Can standing more often at work reduce musculoskeletal discomfort?

Sit-stand workstations are gaining popularity all over the world but are they worth the hype or will they soon be a distant memory just like fitball chairs of the past? As workplace injuries are so costly, a buzz is naturally created when a new piece of equipment comes on the market that claims to reduce the risk of injuries.

If you were to read through the marketing material for companies selling sit-stand desks, you would be forgiven for thinking it was one of the greatest inventions of modern times. There are suggestions that it can benefit health, increase productivity and of course decrease the risk of injuries.

Nearly everybody that has worked in a seated workstation in an office will be familiar with symptoms of stiffness, aches and pains with previous research suggesting that around 60% of office workers report physical discomfort from prolonged sitting. A study that investigated the impact of moving from sitting workstations to sit-stand workstations found that variations in sitting and standing postures was shown to have reduced levels of musculoskeletal complaints. It makes sense that if you alter your posture throughout the day, then you are likely to have reduced levels of discomfort.

A lot of the research into sit-stand desks is still preliminary (although promising), may not suit everyone and as a result it is too early to make conclusive claims. As a result, workplaces need to do their due diligence investigating whether a sit-stand workstation is appropriate and may need to employ the help of an expert in the field to assist. Like any workstation, it must be the right fit for the person that is going to use it, so a blanket approach should not be taken. Sit-stand workstations may have particular benefits to those workers that already have an injury and are looking at management strategies.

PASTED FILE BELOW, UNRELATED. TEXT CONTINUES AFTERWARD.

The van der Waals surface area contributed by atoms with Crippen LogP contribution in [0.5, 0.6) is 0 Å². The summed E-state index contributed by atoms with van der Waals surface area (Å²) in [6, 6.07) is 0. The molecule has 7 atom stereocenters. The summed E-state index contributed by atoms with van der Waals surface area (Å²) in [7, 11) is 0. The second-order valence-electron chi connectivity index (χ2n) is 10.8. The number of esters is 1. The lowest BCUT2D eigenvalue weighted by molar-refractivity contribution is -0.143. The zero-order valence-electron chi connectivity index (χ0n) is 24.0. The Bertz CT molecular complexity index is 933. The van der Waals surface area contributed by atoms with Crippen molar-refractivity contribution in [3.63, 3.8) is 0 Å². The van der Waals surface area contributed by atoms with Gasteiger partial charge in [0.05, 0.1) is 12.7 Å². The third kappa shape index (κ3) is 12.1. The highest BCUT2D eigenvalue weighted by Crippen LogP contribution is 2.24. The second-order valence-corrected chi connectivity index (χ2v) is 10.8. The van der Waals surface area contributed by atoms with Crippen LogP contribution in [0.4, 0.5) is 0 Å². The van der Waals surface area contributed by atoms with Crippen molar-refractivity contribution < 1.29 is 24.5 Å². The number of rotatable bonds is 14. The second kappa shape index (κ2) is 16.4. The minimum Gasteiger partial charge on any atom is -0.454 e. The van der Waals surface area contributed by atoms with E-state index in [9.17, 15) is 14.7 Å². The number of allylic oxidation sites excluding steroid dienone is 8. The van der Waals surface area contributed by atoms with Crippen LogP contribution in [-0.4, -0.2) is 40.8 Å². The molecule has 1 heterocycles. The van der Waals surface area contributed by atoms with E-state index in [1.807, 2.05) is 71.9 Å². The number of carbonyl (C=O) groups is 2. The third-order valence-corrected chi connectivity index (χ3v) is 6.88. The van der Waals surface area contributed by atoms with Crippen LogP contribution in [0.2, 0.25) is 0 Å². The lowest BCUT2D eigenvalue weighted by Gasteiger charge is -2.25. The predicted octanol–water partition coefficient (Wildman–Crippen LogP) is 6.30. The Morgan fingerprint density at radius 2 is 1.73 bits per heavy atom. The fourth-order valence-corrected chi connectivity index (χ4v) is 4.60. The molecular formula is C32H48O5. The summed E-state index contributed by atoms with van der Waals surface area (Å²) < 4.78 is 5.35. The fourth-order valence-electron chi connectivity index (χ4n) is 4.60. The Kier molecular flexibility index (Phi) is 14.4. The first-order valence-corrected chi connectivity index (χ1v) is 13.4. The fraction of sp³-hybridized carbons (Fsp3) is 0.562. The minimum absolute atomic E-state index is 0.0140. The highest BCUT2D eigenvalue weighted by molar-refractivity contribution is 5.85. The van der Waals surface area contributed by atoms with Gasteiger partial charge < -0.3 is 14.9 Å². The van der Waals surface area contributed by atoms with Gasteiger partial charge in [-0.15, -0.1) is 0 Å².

The Accredited Exercise Physiologists at Absolute Balance specialise in ergonomic assessment and training and are available for consultation if you think a sit-stand desk might be appropriate for you or your workplace. Extensive training and education can be provided on appropriate set up, workstation design and biomechanical principles. If you would like more information on how Absolute Balance can assist, please contact via


Aaron McErlaine (BSc – ExHealth, BSc – ExRehab, Dip WHS, Cert IV TAE)
Senior Accredited Exercise Physiologist (AEP) (ESSAM)

M 0499 919 670 – P 9244 5580 – F 9244 5582





Karol, S., & Robertson, M. (2014). Implications of sit-stand and active workstations to counteract the adverse effects of sedentary work: A comprehensive review. Work, 52(2015), 255-267.


Husemann, B., Von Mach, C., Borsotto, D., Zepf, K., & Scharnbacher, J. (2009). Comparisons of musculoskeletal complaints and data entry between a sitting and a sit-stand workstation paradigm. Human Factors, 51(3), 310-320.